Learning more about science in general may not make individuals more likely to accept the science behind climate change, according to a new Yale research paper.
In a large-scale study conducted by the Cultural Cognition Project at Yale Law School, researchers determined that understanding science does not make people more likely to base their beliefs about the risks of climate change on scientific evidence. Instead, the researchers concluded that as scientific and reasoning skills increase, people who are skeptical of climate change become more doubtful, while those who are worried about climate change become more concerned. Researchers attributed this finding to individuals rationalizing science in favor of their pre-established worldview, an ability that increases with scientific understanding.
“This is the first time we have shown that the impact of peoples’ values in shaping their perceptions of risk is actually amplified by their science literacy and numeracy,” said researcher and Yale law professor Dan Kahan. “The fact that the disagreement intensifies in step with science literacy and numeracy tells us that the role culture is playing in this disagreement is much more complicated than people otherwise would have presumed.”
In a survey of over 1,500 adults, researchers measured participants’ understandings of basic science through questions such as “It is the father’s gene that decides whether the baby or a boy or girl — true or false?” and scored their quantitative reasoning skills through simple mathematical word problems. The researchers also gauged cultural values by asking participants to evaluate statements about gender, race and class, such as, “Society as a whole has become too soft and feminine.”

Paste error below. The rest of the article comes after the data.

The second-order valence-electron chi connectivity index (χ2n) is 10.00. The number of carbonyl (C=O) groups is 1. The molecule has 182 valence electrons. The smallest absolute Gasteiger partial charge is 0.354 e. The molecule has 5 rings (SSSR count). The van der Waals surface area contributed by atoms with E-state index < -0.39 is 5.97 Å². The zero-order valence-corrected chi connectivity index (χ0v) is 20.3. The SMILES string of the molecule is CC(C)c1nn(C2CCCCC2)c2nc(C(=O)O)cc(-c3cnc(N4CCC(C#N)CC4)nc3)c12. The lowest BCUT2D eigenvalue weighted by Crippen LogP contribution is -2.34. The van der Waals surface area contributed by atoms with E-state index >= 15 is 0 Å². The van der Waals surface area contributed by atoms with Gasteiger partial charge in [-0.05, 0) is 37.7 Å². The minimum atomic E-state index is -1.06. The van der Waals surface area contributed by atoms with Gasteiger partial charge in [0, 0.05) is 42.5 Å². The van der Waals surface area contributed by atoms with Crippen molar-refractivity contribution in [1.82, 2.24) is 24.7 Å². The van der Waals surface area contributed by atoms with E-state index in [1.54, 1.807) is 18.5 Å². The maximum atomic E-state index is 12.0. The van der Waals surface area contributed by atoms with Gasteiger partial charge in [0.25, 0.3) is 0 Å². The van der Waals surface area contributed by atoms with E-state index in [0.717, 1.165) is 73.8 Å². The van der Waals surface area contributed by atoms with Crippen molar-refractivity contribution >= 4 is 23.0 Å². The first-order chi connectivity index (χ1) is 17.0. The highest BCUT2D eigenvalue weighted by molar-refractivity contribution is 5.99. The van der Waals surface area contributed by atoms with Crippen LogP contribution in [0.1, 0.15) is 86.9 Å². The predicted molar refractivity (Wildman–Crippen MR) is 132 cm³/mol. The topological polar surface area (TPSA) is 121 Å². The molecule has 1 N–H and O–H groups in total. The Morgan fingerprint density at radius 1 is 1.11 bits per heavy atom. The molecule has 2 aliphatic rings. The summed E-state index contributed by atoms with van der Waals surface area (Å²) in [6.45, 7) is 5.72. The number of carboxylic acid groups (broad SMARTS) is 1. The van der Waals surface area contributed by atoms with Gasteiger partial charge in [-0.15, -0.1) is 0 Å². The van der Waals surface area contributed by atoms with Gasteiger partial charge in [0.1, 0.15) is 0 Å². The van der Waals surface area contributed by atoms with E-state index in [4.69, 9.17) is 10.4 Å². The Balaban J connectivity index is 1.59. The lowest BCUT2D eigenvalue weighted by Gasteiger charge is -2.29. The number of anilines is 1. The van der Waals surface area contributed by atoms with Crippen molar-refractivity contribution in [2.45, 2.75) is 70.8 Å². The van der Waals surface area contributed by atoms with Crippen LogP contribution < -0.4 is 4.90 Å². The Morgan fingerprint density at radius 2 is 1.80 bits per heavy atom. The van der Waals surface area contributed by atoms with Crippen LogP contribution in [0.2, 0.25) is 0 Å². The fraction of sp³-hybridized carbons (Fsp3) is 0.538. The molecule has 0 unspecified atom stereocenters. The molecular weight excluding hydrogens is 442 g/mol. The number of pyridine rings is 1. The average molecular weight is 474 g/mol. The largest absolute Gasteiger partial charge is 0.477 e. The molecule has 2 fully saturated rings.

These results were then compared to the participants’ numerical ranking of their view on climate change risk. Individuals with a “hierarchical, individualistic” perspective tended to be skeptical toward climate change, while people with an “egalitarian, communitarian” worldview tended to believe in it, an effect that was positively correlated with scientific literacy and quantitative reasoning skills.
“This finding is robust and advances the field,” University of New Hampshire sociology professor Lawrence Hamilton wrote in an email to the News. In a phone interview, Hamilton credited the research for “confirming and extending” the conclusions of recent studies in the growing field of climate change perception research.
Hamilton questioned Kahan’s finding that people with better knowledge of science and stronger reasoning skills are slightly more likely to be skeptical of climate change than people with lower levels of comprehension, stating that the conclusion is “not yet ready for strong generalization.”
If confirmed, Kahan’s research would oppose the popular belief that controversies over climate change stem from the public’s inability to understand and interpret scientific evidence. Instead, the study demonstrates that the controversy over climate change results from the fact that peoples’ positions on climate change carry additional meaning as signals of their cultural values.
“Science is not coming through in a pristine sense,” University of Toronto sociology professor Shelly Ungar said. “Instead it is being bent by ideology. [People] are picking the science they like based on their ideology.”
Ungar, Hamilton and Kahan all attributed some of the dispute to the polarized way science is communicated in the United States. Kahan called for a “neutralize[d]” dialogue to avoid adding cultural significance to scientific fact. “We’ve got to avoid communicating that the position somebody takes on an issue has a consequence for the kind of person you are,” Kahan said.
For example, Kahan said, the only people who saw former Vice President Al Gore’s film “An Inconvenient Truth” were those who already believed that climate change was a danger.
Fifty-eight percent of the American public says there is solid evidence that the average temperatures on earth have been increasing, according to a May 2011 Pew Research Center release.